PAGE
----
The process by which someone obtains musical credibility often varies depending upon the type of music that person performs. In rock circles, bands gain credibility by ignoring tradition and blazing new and rebellious musical paths. The jazz scene works somewhat differently. Every now and then, a renegade artist will earn a reputation based upon pure experimentalism, but jazz artists are more frequently expected to position themselves as part of a longer tradition. One way a young jazz artist can gain credibility is by earning an older, established artist’s stamp of approval. On his latest release, the young British DJ Will Holland, aka Quantic, has chosen this method to enhance his musical profile. Calling upon the talents of 1960s soul singer Spanky Wilson, Holland and his band, the Quantic Soul Orchestra, created their latest album, I’m Thankful.
Wilson and Holland first collaborated on two tracks on the third Quantic album, Mishaps Happening. Their combined efforts were so successful that the pair decided to cooperate on a whole album. Listeners should not be fooled by the fact that the duo’s previous collaborations occurred on a Quantic record; without a doubt, Wilson is definitely the star of the latest release. In her career, Wilson has worked with musicians such as the Duke Ellington Orchestra, Lalo Schifrin, and Marvin Gaye. In 1985, Wilson moved to Paris to continue her career and released several solo albums. Eventually, Wilson’s work earned her favor with DJs all over the world, including Will Holland. Her latest album demonstrates numerous qualities that should appeal to fans of dance music, including keen timing, skillful phrasing, and a deep sense of soul.
US: 10 Oct 2006
UK: 2 Oct 2006
I’m Thankful begins with a song bearing the same name, which follows a funky, laid-back bass groove occasionally punctuated by horn stabs. The next two songs are also subdued, yet groovy, and they give Wilson ample opportunity to dig into her vocal lines. Throughout the album, Wilson’s vocals hold up well. She shows her age at the edges of her register, but if she has lost some of the luster of her voice over time, she has only improved her control of her instrument. She can hang behind the beat just long enough to enhance the impact of the underlying groove, and her bold timbre adds raw energy to the songs.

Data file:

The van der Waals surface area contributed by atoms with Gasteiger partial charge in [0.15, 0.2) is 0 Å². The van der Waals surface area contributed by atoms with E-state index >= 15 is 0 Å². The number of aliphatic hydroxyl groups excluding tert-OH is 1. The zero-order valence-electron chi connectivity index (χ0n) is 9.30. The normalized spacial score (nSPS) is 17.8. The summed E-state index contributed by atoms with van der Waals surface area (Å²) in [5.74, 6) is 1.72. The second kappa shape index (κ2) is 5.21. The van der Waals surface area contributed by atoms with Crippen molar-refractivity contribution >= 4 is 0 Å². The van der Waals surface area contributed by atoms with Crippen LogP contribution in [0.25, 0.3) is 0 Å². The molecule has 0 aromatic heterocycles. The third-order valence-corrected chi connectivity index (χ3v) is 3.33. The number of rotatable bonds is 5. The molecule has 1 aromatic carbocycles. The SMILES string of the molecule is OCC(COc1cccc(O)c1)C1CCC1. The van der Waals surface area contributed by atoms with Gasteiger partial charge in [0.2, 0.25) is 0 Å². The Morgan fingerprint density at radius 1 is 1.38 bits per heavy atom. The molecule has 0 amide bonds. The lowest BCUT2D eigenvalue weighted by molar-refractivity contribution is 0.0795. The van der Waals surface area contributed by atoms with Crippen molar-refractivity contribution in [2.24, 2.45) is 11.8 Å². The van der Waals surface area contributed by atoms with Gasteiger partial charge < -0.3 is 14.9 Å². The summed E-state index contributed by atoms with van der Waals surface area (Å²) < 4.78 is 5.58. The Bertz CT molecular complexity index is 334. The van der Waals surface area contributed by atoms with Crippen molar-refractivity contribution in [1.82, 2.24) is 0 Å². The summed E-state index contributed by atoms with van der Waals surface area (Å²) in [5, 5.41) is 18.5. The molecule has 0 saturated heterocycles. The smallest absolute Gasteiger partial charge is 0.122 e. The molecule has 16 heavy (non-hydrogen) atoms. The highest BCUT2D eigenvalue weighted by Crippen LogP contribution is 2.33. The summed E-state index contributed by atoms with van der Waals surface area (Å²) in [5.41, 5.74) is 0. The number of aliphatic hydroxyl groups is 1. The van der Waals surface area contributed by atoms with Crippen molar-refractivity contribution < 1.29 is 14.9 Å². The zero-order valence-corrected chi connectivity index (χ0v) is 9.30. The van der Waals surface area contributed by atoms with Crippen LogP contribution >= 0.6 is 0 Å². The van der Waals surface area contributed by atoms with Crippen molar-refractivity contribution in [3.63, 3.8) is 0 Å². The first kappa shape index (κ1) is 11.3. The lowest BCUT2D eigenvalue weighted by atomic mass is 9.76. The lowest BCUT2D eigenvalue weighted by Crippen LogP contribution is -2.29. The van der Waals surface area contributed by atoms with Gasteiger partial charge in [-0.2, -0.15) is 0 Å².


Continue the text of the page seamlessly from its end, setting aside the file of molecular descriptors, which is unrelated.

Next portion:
Two of the tracks are an extension of a previous Quantic / Spanky Wilson collaboration, “Don’t Joke with a Hungry Man”, and fall directly in the middle of I’m Thankful. The first, “Don’t Joke with a Hungry Man (Part 2)” is a vocal track in which Wilson reminds listeners that joking with a hungry woman could also be dangerous. “Don’t Joke with a Hungry Man (Part 3)” is an instrumental that uses the groove from Part 2, and features a saxophone solo.
I’m Thankful could have easily been a throwback album, but the fact that it isn’t testifies to the quality of the effort by the musicians involved. While using the sounds of the past, Wilson sings lyrics influenced by conflict in modern America. On “That’s How It Was”, she reflects on Hurricane Katrina, and on “Message to Tomorrow”, she presents an impassioned plea for peace. Although Wilson is definitely the star of I’m Thankful, Holland deserves special mention for his contributions, playing a major role in making the album sound vital and current. His arrangements are neither nostalgic nor campy; instead, they are fresh and energetic, and anyone who has heard a Quantic or QSO record should know what to expect. Although obviously not as intricate as the electronic compositions on a solo Quantic record, the arrangements on I’m Thankful are just as groovy as any of Holland’s previous work. Some of the best funk players in Los Angeles contributed to this album, including trumpeter Todd Simon and trombonist Phil Ranelin. The instrumental playing is often understated to accompany Wilson, but it is by no means merely background music. The repetitive, funky beats bounce around Wilson’s penetrating voice, enriching the musical texture of the songs.
Near the end of I’m Thankful, Wilson sings, “You Can’t Judge a Book by Its Cover”. Perhaps this title is the best encapsulation of her latest album. Few people would suspect that a singer who debuted 40 years ago could make a funk album which is truly exciting and modern. Likewise, few listeners would expect that a 20-something DJ from Britain would possess the mature understanding of 1960s soul that Holland represents. Further, almost everyone will be surprised to hear how well the personalities of these two very different performers mesh. The fact that the music sounds completely natural testifies to the high personal and musical character that Wilson and Holland possess. On her title track, Wilson sings that she is thankful for the rhythm, the rolling beat, the melody, and the harmony so sweet. All these elements are in top form in Wilson’s music, and they are reason for listeners to be thankful, too.
// Notes from the Road
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